Home / Knowledge / News / New ITUC Report on Core Labour Standards in Guyana
New ITUC Report on Core Labour Standards in Guyana
08
Jul '09
A new report by the ITUC on core labour standards in Guyana, published to coincide with the World Trade Organisation's (WTO) review of its trade policies, has found that trade union rights are violated and that the government does not effectively enforce its laws.

Freedom of association and the rights to organise, to bargain collectively and to strike are recognised in law but not in practice. Collective agreements are breached in the public sector, and bargaining is undermined by directives that the government issues in replacement of negotiations. Laws to stop anti-union discrimination are not applied, and private companies dismiss strikers without any consequences.

The report finds that many services that are not truly “essential” are defined that way simply in order to enable the Minister of Labour to have the power to order compulsory arbitration procedures and impose heavy penalties on any workers daring to go on strike.

Furthermore, Guyana must deal with inequality and discrimination, which are prevalent in the country. Female unemployment is more than double that of males, job vacancy notices routinely specify the sex of the candidate and work is largely divided across gender lines. Legislation outlawing discrimination at the workplace is also inadequate. Moreover, programmes to address discrimination against persons who live with HIV as well as disadvantaged and disabled persons are also insufficient.

Among the report's findings are that the government's efforts to cope with child labour and enforce compulsory education are inadequate, given that the problem concerns at least one fifth of Guyanese children. Many children are engaged in hazardous work, and child prostitution is one of Guyana's worst forms of child labour. The law on child labour could protect children, but it is not enforced effectively.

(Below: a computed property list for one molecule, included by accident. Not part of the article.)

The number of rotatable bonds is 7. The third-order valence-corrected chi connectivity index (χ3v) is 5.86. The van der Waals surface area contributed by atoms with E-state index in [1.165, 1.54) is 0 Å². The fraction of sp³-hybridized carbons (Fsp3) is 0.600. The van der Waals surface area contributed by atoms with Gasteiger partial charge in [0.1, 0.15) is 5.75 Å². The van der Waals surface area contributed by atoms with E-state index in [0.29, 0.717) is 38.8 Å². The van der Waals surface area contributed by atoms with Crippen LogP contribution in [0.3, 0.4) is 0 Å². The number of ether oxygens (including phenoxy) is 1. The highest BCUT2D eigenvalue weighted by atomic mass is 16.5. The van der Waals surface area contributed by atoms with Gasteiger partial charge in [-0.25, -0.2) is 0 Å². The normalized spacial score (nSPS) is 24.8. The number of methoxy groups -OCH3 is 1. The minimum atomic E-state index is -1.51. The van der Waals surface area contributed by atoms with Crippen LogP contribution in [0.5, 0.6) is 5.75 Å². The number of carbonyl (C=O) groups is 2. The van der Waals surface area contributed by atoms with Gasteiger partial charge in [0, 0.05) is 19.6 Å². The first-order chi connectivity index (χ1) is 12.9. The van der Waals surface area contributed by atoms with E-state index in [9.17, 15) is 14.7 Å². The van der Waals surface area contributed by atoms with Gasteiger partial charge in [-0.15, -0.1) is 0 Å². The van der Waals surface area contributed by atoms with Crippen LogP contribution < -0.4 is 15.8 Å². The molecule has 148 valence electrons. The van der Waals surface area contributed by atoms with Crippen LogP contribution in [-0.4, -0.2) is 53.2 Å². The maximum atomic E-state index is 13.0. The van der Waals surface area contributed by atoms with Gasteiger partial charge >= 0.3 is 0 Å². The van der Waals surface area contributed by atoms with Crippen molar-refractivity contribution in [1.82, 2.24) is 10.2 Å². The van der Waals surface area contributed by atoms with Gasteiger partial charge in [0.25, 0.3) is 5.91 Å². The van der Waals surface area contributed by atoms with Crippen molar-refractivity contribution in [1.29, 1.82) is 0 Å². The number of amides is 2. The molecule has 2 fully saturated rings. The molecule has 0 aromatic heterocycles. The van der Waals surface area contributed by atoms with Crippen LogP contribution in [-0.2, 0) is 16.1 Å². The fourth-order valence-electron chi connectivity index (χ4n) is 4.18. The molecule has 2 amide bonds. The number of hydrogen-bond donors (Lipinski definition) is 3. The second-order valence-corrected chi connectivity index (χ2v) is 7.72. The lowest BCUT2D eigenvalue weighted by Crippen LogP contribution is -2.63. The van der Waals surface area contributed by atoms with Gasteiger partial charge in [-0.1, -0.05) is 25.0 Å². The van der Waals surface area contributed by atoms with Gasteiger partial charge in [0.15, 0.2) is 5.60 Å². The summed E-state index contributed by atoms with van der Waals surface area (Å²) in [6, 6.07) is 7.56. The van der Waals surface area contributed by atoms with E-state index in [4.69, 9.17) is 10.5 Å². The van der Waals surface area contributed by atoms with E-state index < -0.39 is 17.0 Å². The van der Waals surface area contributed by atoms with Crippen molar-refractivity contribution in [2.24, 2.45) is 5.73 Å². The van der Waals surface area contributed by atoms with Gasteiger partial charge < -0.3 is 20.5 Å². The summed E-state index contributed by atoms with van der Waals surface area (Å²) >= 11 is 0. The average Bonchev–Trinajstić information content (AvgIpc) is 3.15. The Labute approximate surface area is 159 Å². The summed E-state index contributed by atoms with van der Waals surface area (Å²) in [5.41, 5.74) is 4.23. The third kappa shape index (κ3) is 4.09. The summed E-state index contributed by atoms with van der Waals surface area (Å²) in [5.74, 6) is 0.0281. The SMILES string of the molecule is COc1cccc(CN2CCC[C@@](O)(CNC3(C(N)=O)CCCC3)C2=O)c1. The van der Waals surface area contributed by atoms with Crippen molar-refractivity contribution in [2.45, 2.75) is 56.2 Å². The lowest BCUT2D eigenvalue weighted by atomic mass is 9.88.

In the same way, government agencies and police authorities are not capable of enforcing the laws against forced labour and trafficking. Police are not trained to deal with these issues, and criminal cases are usually dismissed by prosecutors who lack understanding of the appropriate application of such legislation.

The report concludes that it is of paramount importance that the government build up its law enforcement and judicial capacity in order to monitor and enforce the application of core labour standards.

International Trade Union Confederation

Must ReadView All

Courtesy: Christian Dior

Fashion | On 25th Apr 2017

LVMH to acquire Christian Dior Couture for €6.5bn

LVMH and Christian Dior, which holds directly and indirectly 41 per...

Information Technology | On 25th Apr 2017

Self-repairing fabrics to be the future of fashion

It is the era of smart. Intelligent materials like self-repairing...

Textiles | On 25th Apr 2017

Indonesia revitalising textile sector

With exports of textile and textile products rising in Indonesia, the ...

Interviews View All

Siddharth Biyani
Mangalam Industries Pvt Ltd

‘The manufacturing sector is improving day-by-day, becoming better in...

Sanjay Desai & Ashish Mulani
True Colors

Digital textile printing will be the technology of the future

Rahul Bhadani
Looksgud

Navigating through catalogues is a bit hasslesome

Marten Alkhagen
Swerea IVF AB

Marten Alkhagen, Senior Scientist - Nonwoven and Technical Textiles of...

Iago Castro Asensio
RCfil Distribuciones S.L.

Iago Castro Asensio, International Business Manager of RCfil...

Larry L Kinn
Suominen Corporation

Larry L Kinn, Senior Vice President - Operations Americas of Suominen...

Sonam & Paras Modi
SVA

Sonam and Paras Modi's Sva Couture is synonymous with head-turning...

Yash P. Kotak
Bombay Hemp Company

One of the directors of Bombay Hemp Company, Yash P. Kotak, speaks to...

Ritu Kumar
Label Ritu Kumar

‘Classics will return’ "There are a lot of people wearing western clothes ...

Press Release

Press Release

Letter to Editor

Letter to Editor

RSS Feed

RSS Feed

Submit your press release on


editorial@fibre2fashion.com

Letter To Editor






(Max. 8000 char.)

Search Companies





SEARCH
April 2017

April 2017

Subscribe today and get the latest update on Textiles, Fashion, Apparel and so on.

SUBSCRIBE


Browse Our Archives

GO


E-News Insight
Subscribe Today and Get the
Latest News Update in Your Mail Box.
Advanced Search